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Model suggests Milky Way warp and flare due to tilt of dark halo

Model suggests Milky Way warp and flare due to tilt of dark halo
Present-day distribution of simulated stars in Galactocentric cylindrical coordinates. Negative R indicates azimuthal angles within 90∘ of the northern warp, and positive R indicates azimuthal angles within 90∘ of the southern warp. The top panel shows the warp and the bottom panel shows the vertical deviation from the average warp. The vertical deviation systematically increases towards the outer Galaxy, demonstrating the flare of the disk. Points that are in the outer Galaxy are plotted with larger markers. Particles colored by stellar age clearly demonstrate a warp at all ages and most strongly at the youngest population. Credit: Nature Astronomy (2023). DOI: 10.1038/s41550-023-02076-9

A trio of astrophysicists with Harvard and Smithsonian's Center for Astrophysics has found via computer modeling that the likely reason for the warp and flare of the Milky Way galaxy is a tilt of the dark halo. In their paper published in the journal Nature Astronomy, Jiwon Jesse Han, Charlie Conroy and Lars Hernquist describe their theories regarding the shape of the Milky Way galaxy and what their model showed.

When astronomers first figured out that the solar system is part of a larger spiral galaxy—the Milky Way—they assumed that the galaxy was flat. More recent data from telescopes and probes has shown that the Milky Way is slightly warped, mostly near the end tips of its spiral arms. And the most recent data from ESA's Gaia space telescope shows that one side of the galaxy bends slightly up while the other side bends slightly down. The reason is unclear, as most other spiral are mostly flat.

Most of the theories drawn up to explain the odd warping of the Milky Way have revolved around the idea of a collision between the Milky Way and another galaxy. Unfortunately, these theories have not been able to fully explain the observed shape. In this new effort, the researchers developed a new theory and created a computer model to back up their ideas.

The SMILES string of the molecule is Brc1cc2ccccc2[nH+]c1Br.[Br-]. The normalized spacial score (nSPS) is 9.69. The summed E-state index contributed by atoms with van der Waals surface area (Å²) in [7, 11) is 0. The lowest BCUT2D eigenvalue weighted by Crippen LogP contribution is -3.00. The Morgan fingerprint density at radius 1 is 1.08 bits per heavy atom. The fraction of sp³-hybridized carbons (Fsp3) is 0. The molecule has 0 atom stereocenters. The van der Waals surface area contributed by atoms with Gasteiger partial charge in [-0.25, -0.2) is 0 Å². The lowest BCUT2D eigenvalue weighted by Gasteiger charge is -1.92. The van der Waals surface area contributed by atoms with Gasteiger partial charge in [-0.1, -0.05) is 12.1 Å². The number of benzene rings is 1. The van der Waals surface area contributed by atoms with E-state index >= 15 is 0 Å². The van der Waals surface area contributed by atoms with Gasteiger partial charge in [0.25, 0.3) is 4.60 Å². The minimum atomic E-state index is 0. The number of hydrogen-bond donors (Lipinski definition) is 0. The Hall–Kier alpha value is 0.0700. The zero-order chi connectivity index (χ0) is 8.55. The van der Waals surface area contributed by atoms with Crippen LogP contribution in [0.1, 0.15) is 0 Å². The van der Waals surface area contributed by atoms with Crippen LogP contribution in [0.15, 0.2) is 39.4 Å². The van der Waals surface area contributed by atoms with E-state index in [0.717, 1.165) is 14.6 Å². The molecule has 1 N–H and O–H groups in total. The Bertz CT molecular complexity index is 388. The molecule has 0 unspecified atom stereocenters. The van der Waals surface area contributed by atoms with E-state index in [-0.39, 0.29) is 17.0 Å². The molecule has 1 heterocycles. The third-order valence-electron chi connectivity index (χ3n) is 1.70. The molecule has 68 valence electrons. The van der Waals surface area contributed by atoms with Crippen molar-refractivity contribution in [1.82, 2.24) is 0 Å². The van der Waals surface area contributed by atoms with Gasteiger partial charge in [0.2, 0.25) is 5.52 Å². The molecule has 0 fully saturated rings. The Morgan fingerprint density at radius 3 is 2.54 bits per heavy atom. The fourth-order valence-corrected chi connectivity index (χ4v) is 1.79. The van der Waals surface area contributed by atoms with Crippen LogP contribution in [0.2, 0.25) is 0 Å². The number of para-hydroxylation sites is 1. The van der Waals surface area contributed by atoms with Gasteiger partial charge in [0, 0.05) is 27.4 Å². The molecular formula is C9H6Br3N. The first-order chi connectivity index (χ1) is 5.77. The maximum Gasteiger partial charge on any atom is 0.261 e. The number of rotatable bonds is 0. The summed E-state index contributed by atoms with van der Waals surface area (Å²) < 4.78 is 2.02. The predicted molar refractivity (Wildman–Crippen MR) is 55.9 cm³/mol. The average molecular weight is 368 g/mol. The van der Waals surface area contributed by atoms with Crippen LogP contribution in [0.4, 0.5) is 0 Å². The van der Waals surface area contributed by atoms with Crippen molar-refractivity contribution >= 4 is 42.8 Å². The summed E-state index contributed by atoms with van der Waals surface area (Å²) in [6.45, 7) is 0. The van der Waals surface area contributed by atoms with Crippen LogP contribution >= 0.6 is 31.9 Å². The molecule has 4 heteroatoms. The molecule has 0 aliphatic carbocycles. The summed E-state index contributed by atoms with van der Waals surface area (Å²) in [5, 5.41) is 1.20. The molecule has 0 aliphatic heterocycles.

The research team began by noting that some recent data has shown that the galactic halo is somewhat off-kilter compared to the disk that makes up the Milky Way. This suggested to them that the only thing that could have caused the halo to become unbalanced in such a way would be an imbalance in the dark matter that is believed to permeate the galaxy.

To find out if the idea might be plausible, the researchers built a to represent the Milky Way, starting from its earliest days, when it was still forming. They then forced the galaxy's dark matter halo to become tilted at 25 degrees relative to the disk. Then, they let the model run, simulating the following 5 billion years.

They found that the Milky Way slowly formed into its current shape, strongly bolstering their theory. They further suggest that the tilt in the likely would have been caused by a collision with another galaxy.

More information: Jiwon Jesse Han et al, A tilted dark halo origin of the Galactic disk warp and flare, Nature Astronomy (2023). DOI: 10.1038/s41550-023-02076-9

Journal information: Nature Astronomy

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Citation: Model suggests Milky Way warp and flare due to tilt of dark halo (2023, September 25) retrieved 5 December 2023 from
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